On Dec 16, 2022, Hart battered a Milwaukee County Sheriff’s Office security guard, according to that criminal complaint. The guard said he was “struck in the face” while working the security entrance of the courthouse. The suspect tried to bypass security and when the guard “spoke up,” Hart said, “Who are you talking to?” the complaint says.

He then punched the guard in the face with a closed fist two times and fled, the complaint says.

The complaint describes two other incidents. On Jan. 10, 2023, a deputy was dispatched to an uncooperative subject “who attempted to bypass the Criminal Justice Facility security checkpoint.”

He tried to flee, and the deputy learned Hart “had a similar incident on Jan. 7, 2023, at 10:30 a.m. at the Criminal Justice Facility security checkpoint.”

Hart admitted bypassing the security checkpoints on Jan. 7 and 10. He admitted to hitting the guard in the face in December, the complaint says.

The Milwaukee County DA’s office charged with misdemeanor battery and disorderly conduct for the Dec. 16 incident.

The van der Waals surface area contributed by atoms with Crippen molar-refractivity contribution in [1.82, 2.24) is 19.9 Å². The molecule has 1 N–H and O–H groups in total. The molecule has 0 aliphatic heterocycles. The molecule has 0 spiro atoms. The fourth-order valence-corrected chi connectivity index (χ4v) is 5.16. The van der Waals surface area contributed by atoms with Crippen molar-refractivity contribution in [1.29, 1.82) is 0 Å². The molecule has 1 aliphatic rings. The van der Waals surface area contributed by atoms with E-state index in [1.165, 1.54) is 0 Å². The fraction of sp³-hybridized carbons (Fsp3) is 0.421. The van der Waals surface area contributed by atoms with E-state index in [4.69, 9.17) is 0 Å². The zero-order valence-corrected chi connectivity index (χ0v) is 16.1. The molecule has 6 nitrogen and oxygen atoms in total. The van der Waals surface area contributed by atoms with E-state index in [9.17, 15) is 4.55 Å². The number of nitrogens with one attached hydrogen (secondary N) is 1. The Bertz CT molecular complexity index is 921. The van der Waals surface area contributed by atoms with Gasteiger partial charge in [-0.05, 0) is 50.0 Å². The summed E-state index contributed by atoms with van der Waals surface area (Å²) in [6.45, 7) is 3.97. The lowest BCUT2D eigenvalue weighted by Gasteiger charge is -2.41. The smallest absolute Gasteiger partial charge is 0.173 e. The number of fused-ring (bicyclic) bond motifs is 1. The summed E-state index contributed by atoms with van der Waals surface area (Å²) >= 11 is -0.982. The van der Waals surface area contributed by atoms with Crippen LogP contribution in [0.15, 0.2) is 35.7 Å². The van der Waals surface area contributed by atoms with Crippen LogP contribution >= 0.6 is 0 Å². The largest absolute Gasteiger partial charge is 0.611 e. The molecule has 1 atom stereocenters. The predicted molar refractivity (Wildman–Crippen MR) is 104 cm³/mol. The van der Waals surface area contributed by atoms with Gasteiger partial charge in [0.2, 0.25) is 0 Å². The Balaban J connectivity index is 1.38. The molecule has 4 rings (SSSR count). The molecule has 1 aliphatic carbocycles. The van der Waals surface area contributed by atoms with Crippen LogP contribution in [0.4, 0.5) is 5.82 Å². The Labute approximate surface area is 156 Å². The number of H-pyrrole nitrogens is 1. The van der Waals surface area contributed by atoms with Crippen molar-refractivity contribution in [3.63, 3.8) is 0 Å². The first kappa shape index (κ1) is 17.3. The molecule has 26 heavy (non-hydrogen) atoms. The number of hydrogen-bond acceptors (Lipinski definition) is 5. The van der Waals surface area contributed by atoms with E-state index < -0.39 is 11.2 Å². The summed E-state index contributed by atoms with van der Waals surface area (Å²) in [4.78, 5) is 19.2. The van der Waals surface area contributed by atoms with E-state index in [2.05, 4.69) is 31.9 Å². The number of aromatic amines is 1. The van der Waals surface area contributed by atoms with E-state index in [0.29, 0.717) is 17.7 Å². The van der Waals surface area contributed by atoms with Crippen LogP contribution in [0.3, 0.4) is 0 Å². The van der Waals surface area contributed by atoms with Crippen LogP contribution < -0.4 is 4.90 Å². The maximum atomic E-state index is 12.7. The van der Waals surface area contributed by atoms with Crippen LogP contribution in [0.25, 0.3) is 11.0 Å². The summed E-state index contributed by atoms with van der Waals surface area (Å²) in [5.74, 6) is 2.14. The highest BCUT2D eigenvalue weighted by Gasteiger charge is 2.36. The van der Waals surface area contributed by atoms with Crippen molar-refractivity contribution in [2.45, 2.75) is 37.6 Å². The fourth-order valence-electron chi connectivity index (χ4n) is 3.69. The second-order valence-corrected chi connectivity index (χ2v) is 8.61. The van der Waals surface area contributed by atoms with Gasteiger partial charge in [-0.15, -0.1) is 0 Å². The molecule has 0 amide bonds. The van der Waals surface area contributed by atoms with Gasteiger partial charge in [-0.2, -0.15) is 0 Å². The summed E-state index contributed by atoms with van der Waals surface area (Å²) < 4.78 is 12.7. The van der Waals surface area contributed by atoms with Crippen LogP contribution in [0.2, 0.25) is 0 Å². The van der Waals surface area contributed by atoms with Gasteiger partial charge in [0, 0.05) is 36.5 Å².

What happened? The case ended up before Gansner, and competency issues were raised.

“The Court finds that the defendant is not competent and not likely to become competent. On State’s motion and due to the expiration of commitment, Court orders case administratively closed,” the court records say.

Ronell Hart Case #6

On the same date and for the same reason as the latter, Gansner closed a separate case for misdemeanor resisting against Hart.

“Case in court to address letter filed by WFU. Statements by parties. Both parties disagree with the findings of the doctor report dated 07-03-2023. The Court finds that the defendant is not competent and not likely to become competent. On State’s motion and due to the expiration of commitment, Court orders case administratively closed,” the records say.

Hart also has a series of older cases. Those cases are as follows:

Case #7: In 2020, he was charged with felony bail jumping in Marathon County. The case was read-in at sentencing.

Case #8: In 2020, he was convicted of felony stalking in Marathon County and received 6 months in jail. This charge could have theoretically allowed penalty enhancers in later cases for being a repeat offender.

Case #9: In 2006 in Brown County, he was convicted of disorderly conduct-domestic abuse and paid a fine.

Case #10: In 2000, in Milwaukee County, he was convicted of misdemeanor disorderly conduct and paid a fine.